Himan Brown

From Wikipedia, the free encyclopedia
Jump to navigation Jump to search

Himan Brown
Two men and a woman in radio studio, one man directing the other two
Brown directing Betty Winkler and Frank Lovejoy in The Right To Live, May 18, 1947
Born(1910-07-21)July 21, 1910
DiedJune 4, 2010(2010-06-04) (aged 99)
New York, New York
Other namesHi Brown
Alma materBrooklyn College
Brooklyn Law School
OccupationRadio producer
Known forProducing for major networks and syndication

Himan Brown (July 21, 1910 – June 4, 2010[1]), also known as Hi Brown, was an American producer of radio and television programs. Over seven decades, Brown produced more than 30,000 radio shows, including for major radio networks and syndication. He worked with such actors as Helen Hayes, Boris Karloff, Peter Lorre, Gregory Peck, Frank Sinatra and Orson Welles.[2][3]

A recipient of the American Broadcast Pioneer and Peabody Awards, Brown was inducted in 1990s into the National Radio Hall of Fame.[4]

Early life[edit]

The son of a tailor from a shtetl near the Ukrainian seaport of Odessa, Brown first learned about radio from a shop teacher at Brooklyn's Boys High School. At the age of 18, he began broadcasting on New York's WEAF, reading newspapers with a Yiddish dialect. One of his listeners was Gertrude Berg who wanted him to play Jake, her husband on The Goldbergs, which he did for six months. He continued as a radio actor but soon began to pitch shows directly to advertising agencies.[2]

While at Brooklyn College, he recruited fellow student Irwin Shaw to write scripts, giving the author his first paid writing job. Shaw later based a character on Brown in his 1951 novel about the radio industry, The Troubled Air.[2] In 1931, he earned a bachelor of arts degree from Brooklyn College[5] and a law degree from Brooklyn Law School, where he was valedictorian.[6][7]

On the air[edit]

Over 65 years, Brown produced more than 30,000 radio programs, including The Adventures of the Thin Man, The Affairs of Peter Salem, Bulldog Drummond, CBS Radio Mystery Theater, City Desk, Dick Tracy, Flash Gordon, The General Mills Radio Adventure Theater, Grand Central Station, Green Valley, USA, The Gumps, Inner Sanctum Mysteries, Joyce Jordan, M.D., Marie, the Little French Princess, The NBC Radio Theater, The Private Files of Rex Saunders, Terry and the Pirates and numerous daytime soap operas.[2] During World War II, he worked with the Writers' War Board and producing patriotic serials to aid the war effort.[3]

Brown directed many episodes of shows he produced. In 1951–55, he directed the NBC detective drama, Barrie Craig, Confidential Investigator.[2]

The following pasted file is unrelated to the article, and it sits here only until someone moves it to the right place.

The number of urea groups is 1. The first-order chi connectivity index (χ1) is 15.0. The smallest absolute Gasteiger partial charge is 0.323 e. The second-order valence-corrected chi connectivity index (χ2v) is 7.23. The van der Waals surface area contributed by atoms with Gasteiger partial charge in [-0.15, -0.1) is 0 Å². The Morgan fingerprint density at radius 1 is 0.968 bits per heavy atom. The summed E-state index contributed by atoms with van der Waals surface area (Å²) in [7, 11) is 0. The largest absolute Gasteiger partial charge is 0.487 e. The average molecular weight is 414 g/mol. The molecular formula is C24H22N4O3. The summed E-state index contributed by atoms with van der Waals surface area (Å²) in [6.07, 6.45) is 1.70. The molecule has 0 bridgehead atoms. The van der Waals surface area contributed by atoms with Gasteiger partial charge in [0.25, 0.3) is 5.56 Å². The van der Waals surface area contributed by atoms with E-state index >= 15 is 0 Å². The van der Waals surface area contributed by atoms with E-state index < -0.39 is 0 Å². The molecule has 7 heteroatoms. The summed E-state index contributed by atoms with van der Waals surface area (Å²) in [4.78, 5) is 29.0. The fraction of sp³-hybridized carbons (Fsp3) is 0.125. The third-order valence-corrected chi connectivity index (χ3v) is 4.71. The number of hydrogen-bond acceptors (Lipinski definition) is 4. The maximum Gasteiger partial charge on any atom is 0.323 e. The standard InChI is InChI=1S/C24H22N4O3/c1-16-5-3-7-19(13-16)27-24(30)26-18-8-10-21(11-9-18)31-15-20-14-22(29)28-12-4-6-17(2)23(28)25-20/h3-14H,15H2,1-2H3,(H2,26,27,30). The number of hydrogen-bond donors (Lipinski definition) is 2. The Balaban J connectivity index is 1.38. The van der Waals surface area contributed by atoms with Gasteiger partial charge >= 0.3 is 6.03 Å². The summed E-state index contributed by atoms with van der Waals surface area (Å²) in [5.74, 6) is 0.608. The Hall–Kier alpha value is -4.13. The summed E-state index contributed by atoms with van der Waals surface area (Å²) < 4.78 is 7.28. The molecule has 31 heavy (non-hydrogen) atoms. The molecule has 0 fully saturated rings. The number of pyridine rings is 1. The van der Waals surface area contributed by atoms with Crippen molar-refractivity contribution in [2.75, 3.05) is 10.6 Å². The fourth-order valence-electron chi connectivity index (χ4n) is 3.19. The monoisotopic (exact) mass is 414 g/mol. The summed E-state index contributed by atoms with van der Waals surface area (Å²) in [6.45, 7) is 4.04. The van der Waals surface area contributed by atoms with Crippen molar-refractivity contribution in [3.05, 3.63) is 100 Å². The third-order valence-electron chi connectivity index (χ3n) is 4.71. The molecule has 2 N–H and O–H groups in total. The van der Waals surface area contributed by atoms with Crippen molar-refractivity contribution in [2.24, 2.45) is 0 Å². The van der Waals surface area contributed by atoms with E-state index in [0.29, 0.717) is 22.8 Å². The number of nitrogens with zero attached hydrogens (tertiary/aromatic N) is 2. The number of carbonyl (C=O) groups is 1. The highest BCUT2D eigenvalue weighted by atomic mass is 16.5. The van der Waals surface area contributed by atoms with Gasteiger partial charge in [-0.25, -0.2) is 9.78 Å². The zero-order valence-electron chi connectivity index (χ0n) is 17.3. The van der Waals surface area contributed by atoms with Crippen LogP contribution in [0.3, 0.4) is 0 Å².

In the 1950s, he bought Adolph Zukor's Famous Players Studios at 221 West 26th Street (now Chelsea Studios) to produce his shows.[8]

When television arrived, Brown produced 26 episodes of the syndicated Inner Sanctum TV series, plus a daytime show, Morning Matinee. Realizing that "all these guys making TV, they have to have a set," he profited by acquiring the studios in Chelsea; they were used for 35 years by New York TV production firms.[2]

Through his non-profit educational foundation, Brown produced They Were Giants, radio programs dramatizing the lives of such literary figures as Walt Whitman and H. G. Wells, and We, The Living, fact-based dramas about the lives of senior citizens.

Brown also taught audio drama at Brooklyn College and the School of Visual Arts.[9]

Personal life[edit]

In 1938, Brown moved to a ten-room apartment at 285 Central Park West, where he would live the rest of his life.[2]

Brown had two children, Barry Kenneth Brown and Hilda Joan Brown, two grandchildren, and four great-grandchildren.[10]

Hi Brown’s second marriage was with Shirley Goodman who was the President of the Fashion Institute of Technology in New York City.

Brown died on June 4, 2010.[1]


  1. ^ a b Himan Brown obituary. The New York Times, June 6, 2010.
  2. ^ a b c d e f g Joseph Berger (October 7, 2003). "Keeping His Foot In a Creaking Door; Radio Pioneer Clings to Imagination". The New York Times. Retrieved July 2, 2011. CS1 maint: discouraged parameter (link)
  3. ^ a b "Himan Brown; Produced 'Dick Tracy', other radio hits". The Washington Post, June 8, 2010.
  4. ^ "Himan Brown". National Radio Hall of Fame. Archived from the original on June 29, 2017. Retrieved June 29, 2017. CS1 maint: discouraged parameter (link)
  5. ^ "Himan Brown". Encyclopedia Britannica. Archived from the original on June 29, 2017. Retrieved June 29, 2017. CS1 maint: discouraged parameter (link)
  6. ^ "brown". Brooklyn.cuny.edu. Retrieved October 23, 2013. CS1 maint: discouraged parameter (link)
  7. ^ Sterling, Christopher H. (July 21, 1910). The Biographical Encyclopedia of American Radio. ISBN 9780415995498. Retrieved October 23, 2013. CS1 maint: discouraged parameter (link)
  8. ^ New York: The Movie Lover's Guide: The Ultimate Insider Tour of Movie New York – Richard Alleman – Broadway (February 1, 2005) ISBN 0-7679-1634-4
  9. ^ Lentz, Harris M. III (2011). Obituaries in the Performing Arts, 2010. McFarland. ISBN 978-0786486496. Retrieved June 29, 2017. CS1 maint: discouraged parameter (link)
  10. ^ "Himan Brown". The New York Times. June 6, 2010. Retrieved February 15, 2015. CS1 maint: discouraged parameter (link)

External links[edit]